Any volunteers? How giving up your free time is good for your career


Millions of Brits give up their time to work for free every year. Whether you’re employed, looking for work or studying, a temporary, part-time or full-time unpaid role gives you something money can’t buy – the sense of well-being that comes from contributing to your community or a cause you care about.

Volunteering can also help you develop important work skills, experience and personal qualities that employers value highly. Here are five ways to see to it that volunteering does your career good.

Explore your options

If you’re just starting out in the world of work, or thinking of other avenues, volunteering is a great way to find out what it’s like to work in a particular field you’re interested in without committing yourself prematurely. Chances are there is a volunteering opportunity related to pretty much any line of work you can think of. For best results, be open to all ideas with your search and look for an opportunity that really fires your imagination (rather than simply trying to fill gaps in your CV)!

Learn new skills

While the work you do and the relationships you develop while volunteering can sometimes lead to paid work, don’t expect miracles. The positive effect of volunteering on your professional prospects is likely to be indirect.

That said, practically all volunteer work requires you to develop the central skills of teamwork, communication and relationship-building, all of which are necessities in the job market. Demonstrating that you’ve developed these skills in the volunteer sector will strongly increase your appeal to prospective employers. Beyond these core skills, depending on the area you’re volunteering in, you can pick up skills in anything from administration, IT and PR to gardening, catering and driving… the list is pretty much endless. 

Get experience

You may have bags of get-up-and-go but if you’re CV shows you’re short on experience, landing paid work can be a long, drawn-out and frustrating process. Dedication to a worthy cause and a willingness to learn new skills could tip the scales in your favour. Employers like people who show enthusiasm, energy and drive, and there are few better ways to demonstrate those characteristics than by doing voluntary work.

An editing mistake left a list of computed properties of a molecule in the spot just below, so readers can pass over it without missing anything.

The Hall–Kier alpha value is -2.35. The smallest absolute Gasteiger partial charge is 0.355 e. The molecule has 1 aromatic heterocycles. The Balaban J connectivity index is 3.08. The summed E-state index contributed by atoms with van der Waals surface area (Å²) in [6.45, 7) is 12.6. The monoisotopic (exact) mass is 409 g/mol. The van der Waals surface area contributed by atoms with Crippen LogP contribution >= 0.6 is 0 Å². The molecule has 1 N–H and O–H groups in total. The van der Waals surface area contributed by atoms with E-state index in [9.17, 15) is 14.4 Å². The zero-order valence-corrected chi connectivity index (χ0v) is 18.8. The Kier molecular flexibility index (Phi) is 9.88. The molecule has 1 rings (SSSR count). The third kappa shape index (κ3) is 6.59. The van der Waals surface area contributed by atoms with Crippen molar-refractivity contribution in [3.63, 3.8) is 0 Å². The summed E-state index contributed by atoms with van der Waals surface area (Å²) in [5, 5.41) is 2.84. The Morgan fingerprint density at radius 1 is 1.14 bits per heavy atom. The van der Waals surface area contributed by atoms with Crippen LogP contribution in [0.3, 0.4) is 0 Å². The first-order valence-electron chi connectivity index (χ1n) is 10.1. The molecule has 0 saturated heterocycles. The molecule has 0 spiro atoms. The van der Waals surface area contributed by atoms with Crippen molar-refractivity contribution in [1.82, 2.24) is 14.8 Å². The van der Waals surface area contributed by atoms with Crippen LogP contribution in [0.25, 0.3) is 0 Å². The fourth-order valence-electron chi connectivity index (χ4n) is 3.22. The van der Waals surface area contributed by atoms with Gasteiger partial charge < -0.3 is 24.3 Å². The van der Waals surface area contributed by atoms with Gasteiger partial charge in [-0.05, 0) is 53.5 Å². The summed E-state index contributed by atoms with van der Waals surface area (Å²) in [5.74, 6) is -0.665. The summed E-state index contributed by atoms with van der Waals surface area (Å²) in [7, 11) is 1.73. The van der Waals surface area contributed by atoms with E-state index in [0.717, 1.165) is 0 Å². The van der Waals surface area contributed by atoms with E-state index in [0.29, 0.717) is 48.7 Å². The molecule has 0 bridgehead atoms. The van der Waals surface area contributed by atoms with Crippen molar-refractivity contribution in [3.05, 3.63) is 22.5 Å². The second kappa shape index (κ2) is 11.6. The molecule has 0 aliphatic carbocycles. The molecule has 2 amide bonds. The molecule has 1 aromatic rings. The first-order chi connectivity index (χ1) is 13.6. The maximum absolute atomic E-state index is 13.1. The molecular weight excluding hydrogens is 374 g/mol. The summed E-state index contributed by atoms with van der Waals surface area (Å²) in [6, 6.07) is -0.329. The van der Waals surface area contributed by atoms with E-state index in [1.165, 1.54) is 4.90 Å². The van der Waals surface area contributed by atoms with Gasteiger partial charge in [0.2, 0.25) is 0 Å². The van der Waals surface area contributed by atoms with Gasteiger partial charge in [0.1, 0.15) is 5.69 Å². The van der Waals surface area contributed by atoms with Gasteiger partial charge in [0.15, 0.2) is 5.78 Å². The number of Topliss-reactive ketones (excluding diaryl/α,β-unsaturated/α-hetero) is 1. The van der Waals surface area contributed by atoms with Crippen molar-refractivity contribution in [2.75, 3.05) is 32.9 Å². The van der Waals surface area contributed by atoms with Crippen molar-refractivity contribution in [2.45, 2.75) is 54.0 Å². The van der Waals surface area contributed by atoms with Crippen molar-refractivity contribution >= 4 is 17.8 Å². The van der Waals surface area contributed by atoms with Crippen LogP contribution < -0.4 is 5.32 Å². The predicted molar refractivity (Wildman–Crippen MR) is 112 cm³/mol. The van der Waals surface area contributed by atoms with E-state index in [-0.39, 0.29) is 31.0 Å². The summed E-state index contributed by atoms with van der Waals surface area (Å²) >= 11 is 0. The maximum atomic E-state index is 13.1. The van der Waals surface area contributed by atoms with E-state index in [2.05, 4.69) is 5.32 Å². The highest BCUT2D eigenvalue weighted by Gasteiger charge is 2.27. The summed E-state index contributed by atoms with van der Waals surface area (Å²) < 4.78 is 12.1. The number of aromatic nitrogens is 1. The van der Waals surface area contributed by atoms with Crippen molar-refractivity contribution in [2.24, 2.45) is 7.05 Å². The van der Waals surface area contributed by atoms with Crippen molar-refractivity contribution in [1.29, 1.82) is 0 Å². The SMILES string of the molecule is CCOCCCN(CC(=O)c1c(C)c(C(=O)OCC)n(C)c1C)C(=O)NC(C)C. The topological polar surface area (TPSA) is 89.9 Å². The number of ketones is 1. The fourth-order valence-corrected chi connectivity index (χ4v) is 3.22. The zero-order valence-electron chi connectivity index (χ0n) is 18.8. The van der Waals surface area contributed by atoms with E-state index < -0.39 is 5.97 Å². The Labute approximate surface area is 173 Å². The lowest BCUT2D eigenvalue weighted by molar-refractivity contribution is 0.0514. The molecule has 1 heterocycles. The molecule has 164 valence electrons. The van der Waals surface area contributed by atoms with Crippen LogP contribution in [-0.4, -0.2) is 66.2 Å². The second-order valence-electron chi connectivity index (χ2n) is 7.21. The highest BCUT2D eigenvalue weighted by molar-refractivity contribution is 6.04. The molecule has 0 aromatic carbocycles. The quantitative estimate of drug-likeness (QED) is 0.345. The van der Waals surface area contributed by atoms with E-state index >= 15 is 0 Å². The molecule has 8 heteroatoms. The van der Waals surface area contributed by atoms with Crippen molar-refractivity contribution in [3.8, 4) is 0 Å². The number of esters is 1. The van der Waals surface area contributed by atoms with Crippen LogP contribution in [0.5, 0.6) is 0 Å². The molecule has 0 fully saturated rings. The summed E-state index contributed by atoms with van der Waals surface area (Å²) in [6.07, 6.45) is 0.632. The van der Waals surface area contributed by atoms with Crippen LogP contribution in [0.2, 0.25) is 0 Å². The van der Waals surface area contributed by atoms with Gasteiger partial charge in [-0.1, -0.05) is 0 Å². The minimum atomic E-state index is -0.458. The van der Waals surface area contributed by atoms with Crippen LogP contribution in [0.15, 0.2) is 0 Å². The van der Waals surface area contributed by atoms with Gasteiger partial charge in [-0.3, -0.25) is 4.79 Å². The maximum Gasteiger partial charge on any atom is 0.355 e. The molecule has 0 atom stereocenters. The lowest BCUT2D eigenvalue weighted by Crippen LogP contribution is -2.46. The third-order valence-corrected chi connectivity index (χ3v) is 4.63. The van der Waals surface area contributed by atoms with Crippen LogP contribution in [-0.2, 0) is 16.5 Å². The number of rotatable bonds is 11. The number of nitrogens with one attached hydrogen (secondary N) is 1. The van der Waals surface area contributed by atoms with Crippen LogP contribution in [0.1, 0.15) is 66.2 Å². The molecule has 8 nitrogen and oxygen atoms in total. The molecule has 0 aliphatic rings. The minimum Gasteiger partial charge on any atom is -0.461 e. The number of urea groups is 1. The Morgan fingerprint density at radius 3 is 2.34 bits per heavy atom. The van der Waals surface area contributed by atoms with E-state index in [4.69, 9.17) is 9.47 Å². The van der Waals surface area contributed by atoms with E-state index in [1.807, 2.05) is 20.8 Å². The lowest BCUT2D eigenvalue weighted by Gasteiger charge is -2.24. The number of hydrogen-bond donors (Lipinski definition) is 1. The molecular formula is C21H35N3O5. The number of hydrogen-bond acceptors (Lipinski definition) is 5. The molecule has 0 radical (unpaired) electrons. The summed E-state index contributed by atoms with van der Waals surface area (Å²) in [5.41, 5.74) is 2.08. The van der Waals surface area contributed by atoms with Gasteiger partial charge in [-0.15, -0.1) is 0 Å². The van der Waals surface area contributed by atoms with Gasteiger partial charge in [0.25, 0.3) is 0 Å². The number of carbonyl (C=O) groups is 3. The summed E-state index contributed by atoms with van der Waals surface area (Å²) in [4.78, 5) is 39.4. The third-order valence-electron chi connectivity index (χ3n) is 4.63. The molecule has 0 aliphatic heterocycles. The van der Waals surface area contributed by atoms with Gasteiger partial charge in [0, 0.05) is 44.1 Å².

Be in the game

If you’ve been unemployed for a while, getting out and about, meeting people and staying active through volunteer work can help you restore or maintain your self-confidence, which is vital when going for jobs. It’s possible (though no guarantees) that the people you’re working with will have contacts who are offering the kind of paid work you’re looking for. You could even find that you have a particular talent for the skills you’re using in your volunteer work. And that could help change your career direction completely.

Broaden your network

You could think of volunteering as an extended networking meeting. If you’ve chosen your role carefully, you might quickly benefit from meeting lots of new people in a field you’d like to work in. The more informal volunteer setting is ideal for making friends and useful contacts in a more relaxed and stress-free environment, where people are more likely to see you at your very best. More on how to network here.


Related information

The searchable volunteer databases at TimeBank, Do-it and Idealist are all good places to start looking for roles and thinking about what you want to get out of your volunteering experience.  

The Charity Commission for England and Wales, the government department responsible for the charity sector, provides a list of all registered charities on its website. 

Of course, if there is a particular organisation whose work interests you, just pick up the phone and give them a call – no doubt they’ll be happy to hear from you.

Find out more in workSMART’s Voluntary Work section.